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A: The IRS has recently updated its procedures in response to the Supreme Court's decision in Bittner v. US. The changes primarily affect the penalties imposed in FBAR cases (Report of Foreign Bank and Financial Accounts).
A: The Supreme Court's decision in Bittner v. USoverruled the IRS position that multiple penalties could be imposed in a single year for non-willful FBAR penalties. The Supreme Court determined that the failure to file a legally compliant FBAR constitutes a single violation, regardless of the number of unreported or incorrectly reported accounts. This means that the maximum penalty that can be imposed is $10,000 but increased by inflation as explained below.
A: The recent IRS guidance states that penalties for non-willful reporting violations now accrue on a per-report basis, rather than a per-account basis. This means that the non-willful failure to file a legally compliant FBAR for a specific calendar year is considered a single violation subject to a single penalty. The IRS guidance was needed so that its agents were not violating the Supreme Court’s ruling in Bittner.
A: No, the Supreme Court's decision does not impact the calculation of penalties for willful reporting violations. Penalties for willful violations still apply per-account, and the IRS’ existing guidance remains unchanged.
A: No, the changes resulting from the Supreme Court decision do not specifically address FBAR recordkeeping violations. The existing guidance on these violations remains unaffected.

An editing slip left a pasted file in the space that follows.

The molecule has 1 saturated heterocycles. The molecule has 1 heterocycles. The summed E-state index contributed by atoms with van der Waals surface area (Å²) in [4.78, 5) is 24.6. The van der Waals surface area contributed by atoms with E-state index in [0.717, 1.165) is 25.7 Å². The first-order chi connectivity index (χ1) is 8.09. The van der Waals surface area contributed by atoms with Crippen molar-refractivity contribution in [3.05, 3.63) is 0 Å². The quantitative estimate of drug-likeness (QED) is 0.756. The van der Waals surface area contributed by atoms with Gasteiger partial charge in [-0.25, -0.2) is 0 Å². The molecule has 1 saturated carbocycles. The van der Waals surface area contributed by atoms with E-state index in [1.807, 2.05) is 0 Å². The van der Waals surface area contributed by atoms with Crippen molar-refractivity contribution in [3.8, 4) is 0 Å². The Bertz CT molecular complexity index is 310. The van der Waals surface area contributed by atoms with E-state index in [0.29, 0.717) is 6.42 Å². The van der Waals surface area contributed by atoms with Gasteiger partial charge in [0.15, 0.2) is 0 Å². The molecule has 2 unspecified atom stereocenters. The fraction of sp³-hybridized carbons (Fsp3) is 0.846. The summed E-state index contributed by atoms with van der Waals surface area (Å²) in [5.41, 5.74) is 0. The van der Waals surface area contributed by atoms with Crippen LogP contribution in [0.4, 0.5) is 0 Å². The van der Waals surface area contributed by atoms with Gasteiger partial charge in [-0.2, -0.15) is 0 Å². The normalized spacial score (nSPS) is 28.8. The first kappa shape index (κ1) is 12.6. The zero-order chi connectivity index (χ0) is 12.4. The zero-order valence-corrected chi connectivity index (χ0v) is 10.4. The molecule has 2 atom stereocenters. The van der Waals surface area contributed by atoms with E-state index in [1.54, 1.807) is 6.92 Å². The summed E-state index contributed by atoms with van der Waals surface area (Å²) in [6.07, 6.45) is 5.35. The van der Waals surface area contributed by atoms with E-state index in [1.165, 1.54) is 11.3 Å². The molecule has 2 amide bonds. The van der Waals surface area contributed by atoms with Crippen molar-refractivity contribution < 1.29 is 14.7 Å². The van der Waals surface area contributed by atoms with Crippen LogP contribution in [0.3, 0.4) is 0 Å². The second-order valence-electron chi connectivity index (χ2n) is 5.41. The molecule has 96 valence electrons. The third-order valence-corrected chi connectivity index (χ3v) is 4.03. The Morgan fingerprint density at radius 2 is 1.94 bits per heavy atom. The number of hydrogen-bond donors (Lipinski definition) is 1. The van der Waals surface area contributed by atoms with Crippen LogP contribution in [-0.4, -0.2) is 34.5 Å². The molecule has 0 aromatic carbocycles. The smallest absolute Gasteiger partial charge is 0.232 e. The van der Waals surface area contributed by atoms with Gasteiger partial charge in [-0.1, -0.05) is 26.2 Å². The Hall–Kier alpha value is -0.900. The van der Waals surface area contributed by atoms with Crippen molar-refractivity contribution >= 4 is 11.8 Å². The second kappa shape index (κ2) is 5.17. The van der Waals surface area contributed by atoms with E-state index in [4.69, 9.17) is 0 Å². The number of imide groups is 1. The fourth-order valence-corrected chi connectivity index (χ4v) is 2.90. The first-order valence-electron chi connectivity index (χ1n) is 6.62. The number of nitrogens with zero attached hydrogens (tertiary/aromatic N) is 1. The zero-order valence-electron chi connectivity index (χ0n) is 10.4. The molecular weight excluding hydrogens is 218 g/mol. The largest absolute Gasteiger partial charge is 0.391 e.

A: Yes, it revoked these provisions. Previously those accounts with relatively small balances qualified for reduced FBAR penalties, but no more. In a fit of pique, the IRS is cracking down on even small offshore accounts. Penalties for small accounts have now been effectively doubled. Even for an account with a balance of $10,001 a penalty of MORE than $10,000 for each year of non-filing can now be assessed by the IRS.
A: The $10,000 penalty for a non-willful failure to file an FBAR is indexed for inflation. SeeFederal Civil Penalties Inflation Adjustment Act of 1990, 28 U.S.C. 2461 note, as further amended by the Federal Civil Penalties Inflation Adjustment Act Improvements Act of 2015. For penalties assessed on or after January 19, 2023, the amount as indexed for inflation is $15,611.
A: The former mitigation provisions provided guidelines for penalties per filer per year based on the maximum aggregate balance of all accounts related to the violations. Here are the former provisions:
|Mitigation Level||Maximum Aggregate Balance for All Accounts||Mitigated Penalty Amount|
Did not exceed $50,000 at any time during the calendar year
$500 per non-willful violation. Total non-willful penalties cannot exceed $5,000 per year.
Exceeded $50,000 but did not exceed $250,000
$5,000 per non-willful violation.
The statutory maximum per non-willful violation.
As noted above the recent IRS guidance eliminates these former mitigation provisions for non-willful FBAR violations. They are no longer considered when calculating penalties for non-willful violations. IRS agents will continue to have discretion in determining the amount of the penalty subject to the statutory limitation.
In addition, the guidance from the IRS leaves open the possibility that in addition to the penalty for failure to file the FBAR, the IRS may seek to impose a separate penalty for failure to keep proper records. This penalty can be an additional $15,631 per year. Since the statute of limitations is six years the IRS could impose penalties of up to $93,366 for a non-willful failure to file an FBAR. On top of that the IRS could assess a failure to keep records penalty of another $15,561 per year if there has also been a failure to keep records.
Please keep in mind that this document provides a general overview of the recent changes in IRS procedures due to the Supreme Court decision in Bittner v. US. For more detailed information and specific guidance, to refer to the official IRS documents or consult with a tax litigation attorney familiar with FBAR requirements.